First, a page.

Contributors to Wales Arts Review have over the years looked from time to time at the attempts of the culture to embrace its heroes. Television raised Ken Follett – an author I have enjoyed immensely – to a status that he would never have claimed for himself. Television’s attempt to capture Philip Pullman for Wales was risible. Hundreds of thousands of pounds were thrown at Roald Dahl in a cheery-happy sanitisation.
So to the political heroes. Abse, Bevan, Jenkins, Lloyd George: no four parliamentarians together did as much to create the social state of which we are the beneficiaries. All four in their different ways disappoint cultural expectations of sobriety, plainness or marital fidelity. They did not have caravans in the Gower or praise the lovely beach at Mwnt. They relished the Riviera and Italy. They did not settle down with a pint of Brains, preferring fine clarets. Abse was a dandy in absurdly flamboyant dress. He was proud to be acclaimed as one of Britain’s ten best-dressed men. Jenkins flaunted himself in the company of Jacqueline Onassis and her sister Lee Radziwill. They were hedonists in the sense that they regarded pleasure as a part of being human. They pursued by day their political goals of righteousness. But their nights were never consumed by politicking and pamphleteering. They were great men, but as to whether they were good men, who cares? That is what makes them interesting.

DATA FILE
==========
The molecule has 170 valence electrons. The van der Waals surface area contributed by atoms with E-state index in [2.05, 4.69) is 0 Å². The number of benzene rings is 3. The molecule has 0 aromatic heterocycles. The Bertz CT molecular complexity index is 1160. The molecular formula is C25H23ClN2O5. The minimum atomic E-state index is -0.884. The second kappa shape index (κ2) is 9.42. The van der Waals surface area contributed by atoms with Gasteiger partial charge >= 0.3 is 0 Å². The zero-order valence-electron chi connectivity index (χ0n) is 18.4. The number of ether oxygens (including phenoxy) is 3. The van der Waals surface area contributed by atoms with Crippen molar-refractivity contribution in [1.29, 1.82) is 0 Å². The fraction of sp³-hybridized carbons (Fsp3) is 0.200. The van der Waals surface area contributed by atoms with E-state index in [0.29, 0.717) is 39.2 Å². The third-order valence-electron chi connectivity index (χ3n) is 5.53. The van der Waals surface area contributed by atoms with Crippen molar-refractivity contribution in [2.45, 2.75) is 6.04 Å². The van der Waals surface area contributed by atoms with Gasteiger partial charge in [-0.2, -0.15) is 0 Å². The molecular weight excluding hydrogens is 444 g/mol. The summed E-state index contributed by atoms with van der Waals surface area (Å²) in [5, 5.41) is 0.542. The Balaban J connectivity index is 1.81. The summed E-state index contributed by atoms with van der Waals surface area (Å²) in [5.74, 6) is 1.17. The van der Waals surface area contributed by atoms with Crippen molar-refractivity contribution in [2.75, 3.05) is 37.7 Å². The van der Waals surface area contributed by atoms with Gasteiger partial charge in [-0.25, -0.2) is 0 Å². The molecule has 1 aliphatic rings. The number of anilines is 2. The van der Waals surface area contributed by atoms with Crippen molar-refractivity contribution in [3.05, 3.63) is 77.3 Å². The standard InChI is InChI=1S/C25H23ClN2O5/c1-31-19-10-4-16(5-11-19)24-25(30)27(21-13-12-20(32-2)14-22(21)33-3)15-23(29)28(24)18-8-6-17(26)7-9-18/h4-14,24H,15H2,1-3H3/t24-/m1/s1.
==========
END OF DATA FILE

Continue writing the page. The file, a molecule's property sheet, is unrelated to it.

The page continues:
The BBC has given Roy Jenkins this season a reappraisal of seriousness. The fifty-six minute long documentary is part of the extensive programming to commemorate the fiftieth anniversary of the Sexual Offences Act of 1967. It is ideal for the medium, blending voices from both present and past. Peter Hitchens and Polly Toynbee offer interpretations that sometimes overlap and sometimes diverge. The now Sir John Chilcot was a young Private Secretary in 1967. David Steel and Dick Taverne are the parliamentarians from the time. The makers blend in news coverage of the era sparingly, principally to report the Labour victories of 1964 and 1966. From a later age Margaret Thatcher, Norman Tebbit and John Selwyn Gummer voice their disapproval of the legacy of the 1960s. Mrs Thatcher, as the programme records, voted for many of the measures of reform.
The programme starts with the base of Jenkins’ personal conviction. His strand of Labour thinking wanted better homes and better buildings but also better books and better lives. The voice itself speaks long before Labour is in office, that people should be “free to live their own lives and make their own mistakes.” The social liberalism was all in the family heritage. Arthur Jenkins was a cultured and cosmopolitan father who had been at Ruskin College and learned French through living in France. At university Jenkins’ fellow-student Anthony Crosland made small effort to conceal his bisexuality. Jenkins was a vocal figure who started with the Obscene Publications Act. He appeared as witness after E.M. Forster for the defence in the Lady Chatterley’s Lover trial.
On his appointment at the age of 45 Jenkins was the youngest Home Secretary since Churchill in 1910. The Home Office had a reputation. In an interview used for the documentary Jenkins acknowledges it to be “difficult and dangerous” but “I’m not looking for a political graveyard.” No politician succeeds without a streak of ruthlessness. He engineers the removal of a prime blockage to reform in the person of the Department’s Permanent Secretary. Jenkins is moved by the tears he has caused in Sir Charles Cunningham. The tears, he later learns, are those of rage.